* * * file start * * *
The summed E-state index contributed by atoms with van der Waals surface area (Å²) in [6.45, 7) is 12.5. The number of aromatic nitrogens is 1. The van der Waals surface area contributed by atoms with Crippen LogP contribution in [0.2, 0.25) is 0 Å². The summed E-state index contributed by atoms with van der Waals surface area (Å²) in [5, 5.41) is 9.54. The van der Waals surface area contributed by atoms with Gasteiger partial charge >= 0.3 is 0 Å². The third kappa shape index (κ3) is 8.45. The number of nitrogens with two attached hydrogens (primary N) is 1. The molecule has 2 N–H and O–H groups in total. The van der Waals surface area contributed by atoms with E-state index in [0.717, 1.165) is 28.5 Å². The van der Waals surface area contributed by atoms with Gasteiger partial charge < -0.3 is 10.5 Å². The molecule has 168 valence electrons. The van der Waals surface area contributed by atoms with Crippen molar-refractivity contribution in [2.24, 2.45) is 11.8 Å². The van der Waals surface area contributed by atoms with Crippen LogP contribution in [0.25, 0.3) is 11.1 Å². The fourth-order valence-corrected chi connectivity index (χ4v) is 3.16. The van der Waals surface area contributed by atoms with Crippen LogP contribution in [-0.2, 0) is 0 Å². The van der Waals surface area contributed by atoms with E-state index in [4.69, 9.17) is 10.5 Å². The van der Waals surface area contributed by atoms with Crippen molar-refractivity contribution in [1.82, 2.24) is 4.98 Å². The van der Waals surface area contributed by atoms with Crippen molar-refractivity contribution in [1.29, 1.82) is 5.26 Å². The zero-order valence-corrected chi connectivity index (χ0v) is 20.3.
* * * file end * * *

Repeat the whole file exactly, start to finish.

The summed E-state index contributed by atoms with van der Waals surface area (Å²) in [6.45, 7) is 12.5. The number of aromatic nitrogens is 1. The van der Waals surface area contributed by atoms with Crippen LogP contribution in [0.2, 0.25) is 0 Å². The summed E-state index contributed by atoms with van der Waals surface area (Å²) in [5, 5.41) is 9.54. The van der Waals surface area contributed by atoms with Gasteiger partial charge >= 0.3 is 0 Å². The third kappa shape index (κ3) is 8.45. The number of nitrogens with two attached hydrogens (primary N) is 1. The molecule has 2 N–H and O–H groups in total. The van der Waals surface area contributed by atoms with E-state index in [0.717, 1.165) is 28.5 Å². The van der Waals surface area contributed by atoms with Gasteiger partial charge < -0.3 is 10.5 Å². The molecule has 168 valence electrons. The van der Waals surface area contributed by atoms with Crippen molar-refractivity contribution in [2.24, 2.45) is 11.8 Å². The van der Waals surface area contributed by atoms with Crippen LogP contribution in [0.25, 0.3) is 11.1 Å². The fourth-order valence-corrected chi connectivity index (χ4v) is 3.16. The van der Waals surface area contributed by atoms with Crippen LogP contribution in [-0.2, 0) is 0 Å². The van der Waals surface area contributed by atoms with E-state index in [4.69, 9.17) is 10.5 Å². The van der Waals surface area contributed by atoms with Crippen molar-refractivity contribution in [1.82, 2.24) is 4.98 Å². The van der Waals surface area contributed by atoms with Crippen molar-refractivity contribution in [1.29, 1.82) is 5.26 Å². The zero-order valence-corrected chi connectivity index (χ0v) is 20.3.